This was the final set in the Pinter at The Pinter by numbers, I saw all but Pinter 2. And after being completely puzzled by Pinter 1 I found myself enjoying each one more as I understood more about where the ‘mini-plays’ were coming from. Over the series I saw some amazing actors – listed by number here
- Pinter 1 – Jonjo O’Neil, Kate O’Flynn, Pappa Essiedu, Anthony Sher, Maggie Steed, Jonathan Glew, Quentin Deborne, Jacob Tobias
- Pinter 3 – Tamsin Greig, Keith Allen, Meera Syal, Lee Evans, Tom Edden, Penelope Wilton
- Pinter 4 – Robert Glenister, Brid Brennan, Al Weaver, Dwane Walcott, Jamie Dee, Peter Polycarpou, Isis Hainsworth, Jessica Barden, Abbie Finn
- Pinter 5 – Rupert Graves, Jane Horrocks, Nicholas Woodeson, Luke Thallon, Emma Naomi, Colin McFarlane
- Pinter 6 – John Simm, Phil Davis, Eleanor Matsuura, Celia Imrie, Tracey-Ann Oberman, Gary Kemp, Ron Cook, Abraham Popoola
- Pinter 7 – Gemma Whelan, John Hefferman, Danny Dyer, Martin Freeman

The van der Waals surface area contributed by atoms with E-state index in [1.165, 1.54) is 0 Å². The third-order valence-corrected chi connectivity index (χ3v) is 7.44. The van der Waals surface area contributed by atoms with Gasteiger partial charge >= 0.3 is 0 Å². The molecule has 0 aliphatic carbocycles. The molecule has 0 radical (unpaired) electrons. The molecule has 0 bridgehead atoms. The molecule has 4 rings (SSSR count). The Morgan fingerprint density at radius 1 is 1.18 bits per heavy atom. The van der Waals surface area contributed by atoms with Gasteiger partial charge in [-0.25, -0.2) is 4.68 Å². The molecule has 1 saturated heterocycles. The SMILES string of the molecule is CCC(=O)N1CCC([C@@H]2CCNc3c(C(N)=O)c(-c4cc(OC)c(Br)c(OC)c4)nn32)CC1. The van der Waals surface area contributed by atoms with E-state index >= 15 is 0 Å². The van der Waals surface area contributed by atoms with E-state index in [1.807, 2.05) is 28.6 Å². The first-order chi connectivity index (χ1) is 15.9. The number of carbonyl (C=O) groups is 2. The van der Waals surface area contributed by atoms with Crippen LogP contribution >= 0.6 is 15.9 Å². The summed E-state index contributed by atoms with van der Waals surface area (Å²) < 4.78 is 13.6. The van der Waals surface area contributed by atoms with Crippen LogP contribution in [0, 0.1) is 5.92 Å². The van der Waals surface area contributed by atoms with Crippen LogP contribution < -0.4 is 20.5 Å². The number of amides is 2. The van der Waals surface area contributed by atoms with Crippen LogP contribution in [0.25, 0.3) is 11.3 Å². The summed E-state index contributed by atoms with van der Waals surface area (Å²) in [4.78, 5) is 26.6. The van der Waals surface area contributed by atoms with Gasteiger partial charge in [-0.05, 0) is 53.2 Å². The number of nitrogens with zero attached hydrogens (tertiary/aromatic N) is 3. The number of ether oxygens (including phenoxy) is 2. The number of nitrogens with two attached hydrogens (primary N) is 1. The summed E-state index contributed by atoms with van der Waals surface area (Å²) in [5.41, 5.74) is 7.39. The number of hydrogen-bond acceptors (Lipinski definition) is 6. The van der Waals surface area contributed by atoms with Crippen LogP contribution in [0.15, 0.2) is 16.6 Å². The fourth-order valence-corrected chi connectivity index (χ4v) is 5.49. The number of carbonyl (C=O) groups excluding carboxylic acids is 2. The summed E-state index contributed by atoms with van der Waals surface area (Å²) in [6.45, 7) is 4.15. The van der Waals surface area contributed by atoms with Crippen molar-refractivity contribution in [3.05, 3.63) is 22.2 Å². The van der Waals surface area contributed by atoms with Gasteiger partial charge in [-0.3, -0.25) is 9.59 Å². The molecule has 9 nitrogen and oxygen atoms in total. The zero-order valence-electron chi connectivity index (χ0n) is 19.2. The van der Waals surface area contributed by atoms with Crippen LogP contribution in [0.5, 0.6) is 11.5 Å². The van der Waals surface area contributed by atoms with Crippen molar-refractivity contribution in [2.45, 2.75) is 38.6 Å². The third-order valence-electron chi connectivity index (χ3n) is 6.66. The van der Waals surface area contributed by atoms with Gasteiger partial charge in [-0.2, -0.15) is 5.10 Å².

Pinter 7 consisted of 2 plays, A Slight Ache, A radio play and The Dumb Waiter. I went on a Wednesday evening and would say this was probably the busiest I’d seen the theatre. I have a feeling many had come to see the second set with Danny Dyer and Martin Freeman.
But A Slight Ache was wonderfully done, a strange story, or weird shit, as I like to call most of the Pinter I’ve seen. Gemma Wheelan and John Hefferman played the piece as if they were indeed reading a radio play. But, it was transfixing, most of the plays are open to interpretation and this was no different. The tale of an upper class (from their posh accents) couple confronting an elderly man apparently selling matches, if he existed at all. It was funny and thought provoking. Hefferman delivered a monologue with sheer brilliance.
The Dumb Waiter with Danny Dyer and Martin Freeman saw the 2 men in a room, waiting to do a ‘job’. With Freeman playing the slightly over exuberant Gus and Dyer the cooler Ben. There was a ‘dumb waiter’ which became a comedy centre piece. This was definitely one of the funny ones, Dyer didn’t have to move too far away from the character we’re very familiar with on our small screens. But, again as with all of the Pinter plays there was fine acting from both men. I should imagine actors rush to be a part of such a season. I’m very glad I stuck with the series after my confusion with Pinter 1, I’ve seen some amazing stuff!